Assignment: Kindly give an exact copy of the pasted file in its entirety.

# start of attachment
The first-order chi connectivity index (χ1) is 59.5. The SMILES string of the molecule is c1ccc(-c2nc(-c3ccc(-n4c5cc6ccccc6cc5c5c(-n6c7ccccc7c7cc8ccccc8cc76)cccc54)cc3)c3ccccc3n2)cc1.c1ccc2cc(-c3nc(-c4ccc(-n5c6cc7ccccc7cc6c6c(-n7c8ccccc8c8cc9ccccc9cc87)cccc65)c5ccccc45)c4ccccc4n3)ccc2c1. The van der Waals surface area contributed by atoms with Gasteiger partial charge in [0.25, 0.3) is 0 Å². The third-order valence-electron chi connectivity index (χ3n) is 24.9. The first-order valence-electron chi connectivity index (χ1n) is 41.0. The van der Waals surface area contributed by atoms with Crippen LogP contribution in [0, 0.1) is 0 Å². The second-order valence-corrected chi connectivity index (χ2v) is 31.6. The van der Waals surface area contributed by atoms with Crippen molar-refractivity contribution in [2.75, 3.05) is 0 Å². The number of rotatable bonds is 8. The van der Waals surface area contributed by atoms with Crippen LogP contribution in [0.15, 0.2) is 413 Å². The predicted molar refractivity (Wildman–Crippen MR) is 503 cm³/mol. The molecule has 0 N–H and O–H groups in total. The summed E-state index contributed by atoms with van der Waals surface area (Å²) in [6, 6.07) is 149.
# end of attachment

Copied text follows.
The first-order chi connectivity index (χ1) is 59.5. The SMILES string of the molecule is c1ccc(-c2nc(-c3ccc(-n4c5cc6ccccc6cc5c5c(-n6c7ccccc7c7cc8ccccc8cc76)cccc54)cc3)c3ccccc3n2)cc1.c1ccc2cc(-c3nc(-c4ccc(-n5c6cc7ccccc7cc6c6c(-n7c8ccccc8c8cc9ccccc9cc87)cccc65)c5ccccc45)c4ccccc4n3)ccc2c1. The van der Waals surface area contributed by atoms with Gasteiger partial charge in [0.25, 0.3) is 0 Å². The third-order valence-electron chi connectivity index (χ3n) is 24.9. The first-order valence-electron chi connectivity index (χ1n) is 41.0. The van der Waals surface area contributed by atoms with Crippen LogP contribution in [0, 0.1) is 0 Å². The second-order valence-corrected chi connectivity index (χ2v) is 31.6. The van der Waals surface area contributed by atoms with Crippen molar-refractivity contribution in [2.75, 3.05) is 0 Å². The number of rotatable bonds is 8. The van der Waals surface area contributed by atoms with Crippen LogP contribution in [0.15, 0.2) is 413 Å². The predicted molar refractivity (Wildman–Crippen MR) is 503 cm³/mol. The molecule has 0 N–H and O–H groups in total. The summed E-state index contributed by atoms with van der Waals surface area (Å²) in [6, 6.07) is 149.